12. The method of claim 11 including the step of adding more than one photosensitizer to the composition.
13. A method of preventing unwanted organic growth on a surface comprising:
treating the surface with a composition containing 20-60 wt. % of the total composition weight of zinc oxide containing less than about 0.001% by weight of lead, cadmium and sulphur oxides and being obtained from colloidal zinc oxide so as to have a mean particle size of between 0.1 to 0.5 microns and a surface area between 1 to 10 square meters per gram; and about 5 wt. % of the total composition weight of a photosensitizer which contacts said zinc oxide, wherein the photosensitizer is an organic pigment selected from the group consisting of hypericin, azulene, and porphyrinatozinc and mixtures thereof.
14. The method of claim 13 including the step of mixing said photosensitizer and said zinc oxide in solution to contact said photosensitizer with said zinc oxide.
15. The composition of claim 1 wherein said photosensitizer is contacted with said zinc oxide by mixing said photosensitizer and said zinc oxide in solution.
16. The method of claim 9 including the step of mixing said photosensitizer and said zinc oxide in solution to contact said photosensitizer with said zinc oxide.
17. The method of claim 11 including the step of mixing said photosensitizer and said zinc oxide in solution to contact said photosensitizer with said zinc oxide.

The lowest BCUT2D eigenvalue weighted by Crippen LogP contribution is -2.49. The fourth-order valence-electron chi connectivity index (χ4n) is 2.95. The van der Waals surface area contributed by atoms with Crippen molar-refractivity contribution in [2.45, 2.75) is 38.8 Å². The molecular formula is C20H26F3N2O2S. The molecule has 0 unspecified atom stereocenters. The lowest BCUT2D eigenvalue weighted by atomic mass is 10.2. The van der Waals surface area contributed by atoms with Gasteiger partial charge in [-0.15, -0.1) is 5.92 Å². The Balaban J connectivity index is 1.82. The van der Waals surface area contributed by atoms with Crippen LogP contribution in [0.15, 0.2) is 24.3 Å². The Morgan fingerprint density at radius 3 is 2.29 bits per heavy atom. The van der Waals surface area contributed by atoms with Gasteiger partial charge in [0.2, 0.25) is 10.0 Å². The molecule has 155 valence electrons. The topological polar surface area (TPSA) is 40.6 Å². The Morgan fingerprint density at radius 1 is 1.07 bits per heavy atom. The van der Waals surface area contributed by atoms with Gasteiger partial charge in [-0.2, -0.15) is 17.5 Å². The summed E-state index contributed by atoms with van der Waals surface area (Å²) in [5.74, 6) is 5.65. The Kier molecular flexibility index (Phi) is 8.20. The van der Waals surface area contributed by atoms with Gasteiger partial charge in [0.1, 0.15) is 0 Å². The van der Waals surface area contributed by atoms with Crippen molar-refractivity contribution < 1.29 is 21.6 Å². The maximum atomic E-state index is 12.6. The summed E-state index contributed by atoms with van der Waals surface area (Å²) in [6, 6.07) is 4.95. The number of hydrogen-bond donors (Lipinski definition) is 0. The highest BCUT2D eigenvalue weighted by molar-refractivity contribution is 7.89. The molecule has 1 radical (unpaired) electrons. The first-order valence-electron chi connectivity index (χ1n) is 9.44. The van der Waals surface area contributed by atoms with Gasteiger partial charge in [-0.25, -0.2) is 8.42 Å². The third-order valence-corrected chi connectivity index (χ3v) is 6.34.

This application is a continuation application of application Ser. No. 08/715,105 filed Sep. 18, 1996 now U.S. Pat. No. 5,916,947 which is a continuation-in-part of application Ser. No. 08/551,231 filed Nov. 1, 1995, now abandoned, which is a continuation-in-part of application Ser. No. 08/348,467 filed on Dec. 2, 1994, now abandoned.
The invention relates to particles for incorporation into substrates for imparting antifouling effects. The particles are particularly useful as coating compositions comprising at least 20% by weight photoactive zinc oxide and less than about 5% by weight photosensitizer(s). These compositions are useful for coating equipment submerged in natural waters, for example, fish nets, water conduits and boat hulls, but also find use in protecting and preserving surfaces in the air subjected to fouling, for example, shower curtains, hospital walls, toilet bowls, roofs, and masonry.